TODAY is our human family’s first-ever International Day of the Girl.
This is a day to celebrate the fact that it is girls who will change the world; that the empowerment of girls holds the key to development and security for families, communities and societies worldwide.
It also recognises the discrimination and violence that girls disproportionately endure — and it is especially important that one of the cruellest hardships to befall girls, child marriage, should be the UN’s chosen theme for this inaugural day.
The marriage of adolescent girls, sometimes to much older men, sums up much of the harm, injustice and stolen potential that afflict so many girls around the world.
Ten million girls under the age of 18 are married off, every year, with little or no say in the matter. That’s 100 million girls in the next decade. Their parents may feel they are doing the right thing to protect their daughters, but in reality these brides will be vulnerable to ill health, violence, inadequate education and poverty — as will their children.
Imagine, instead, the wonderful force we would unleash if these girls could be spared such a life.
They would be more likely to stay in school. Studies have shown that when girls stay longer in primary school, they earn wages up to 10 to 20 per cent higher in their adult lives. As they get older, the differences in earnings are even more encouraging: for every extra year in secondary school, they can earn up to 25 per cent more in adulthood.
These girls would also be more likely to be healthy. And when these girls grow up and start families of their own, we know they won’t let their daughters marry as children. Today, we have the opportunity to enshrine such a global pledge to end child marriage.
The Millennium Development Goals (MDGs) proved it was possible to think, and to act, on the largest of scales: halving extreme poverty, halting the spread of HIV/AIDS and providing universal primary education are some of its objectives, all by the target date of 2015. Unlike many international commitments, the MDGs are still remembered years later, and have helped galvanise unprecedented efforts by governments.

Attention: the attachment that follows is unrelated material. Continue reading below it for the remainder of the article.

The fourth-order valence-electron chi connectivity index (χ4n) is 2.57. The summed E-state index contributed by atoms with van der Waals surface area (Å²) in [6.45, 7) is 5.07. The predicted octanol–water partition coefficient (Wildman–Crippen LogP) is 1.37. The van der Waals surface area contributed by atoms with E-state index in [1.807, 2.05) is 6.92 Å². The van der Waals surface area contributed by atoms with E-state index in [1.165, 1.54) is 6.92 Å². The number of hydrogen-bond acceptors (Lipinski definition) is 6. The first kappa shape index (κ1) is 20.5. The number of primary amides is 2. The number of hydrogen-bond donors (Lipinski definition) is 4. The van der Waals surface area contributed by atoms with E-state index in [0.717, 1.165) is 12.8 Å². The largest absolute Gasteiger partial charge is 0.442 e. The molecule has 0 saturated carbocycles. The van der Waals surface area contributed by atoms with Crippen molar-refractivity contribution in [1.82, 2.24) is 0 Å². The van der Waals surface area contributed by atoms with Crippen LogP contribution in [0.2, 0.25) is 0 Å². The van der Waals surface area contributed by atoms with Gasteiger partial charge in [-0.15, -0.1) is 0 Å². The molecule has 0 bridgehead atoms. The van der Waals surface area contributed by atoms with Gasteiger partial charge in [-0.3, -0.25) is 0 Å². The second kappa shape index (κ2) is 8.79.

But this progress will be stunted if we fail to address injustices as staggering, persistent and widespread as child marriage. As our leaders begin the process of preparing new development goals to succeed the MDGs, the persistence of child marriage should be seen as one of the major barriers to the wellbeing of our human family.
Too often, child marriage is justified on the basis of custom or tradition. While traditions often serve to bind societies together, we also want to point out that traditions are manmade. If we learn that they are harmful, we should change them.
In our travels, as Elders, in Asia and Africa, we have met brave girls — and boys — who do not hesitate to stand up to tradition and say no to child marriage. In Bihar, where nearly 70 per cent of girls marry before they turn 18 (contrary to national law), we met young people who were signing pledges not to marry before 18. In Amhara in northern Ethiopia, where the most common age for a girl to marry is 12, we visited girls who participated in workshops to discuss collectively the benefits of ending child marriage.
These meetings convinced us that there is a real need to connect groups around the world, enable them to work together and help to end this practice. This led to the creation, last year, of Girls Not Brides, a global partnership of organisations dedicated to stopping the practice, with a membership now growing in the hundreds.
When we created Girls Not Brides in 2011, we committed to ending child marriage in one generation. Why not, then, pledge the elimination of this harmful practice by 2030?
On this inaugural Day of the Girl, we call on the international community to promise a different life to those girls — a life of their choosing.
Ela Bhatt founded the Self-Employed Women’s Association. Desmond Tutu is a Nobel Peace Prize laureate. They are members of The Elders.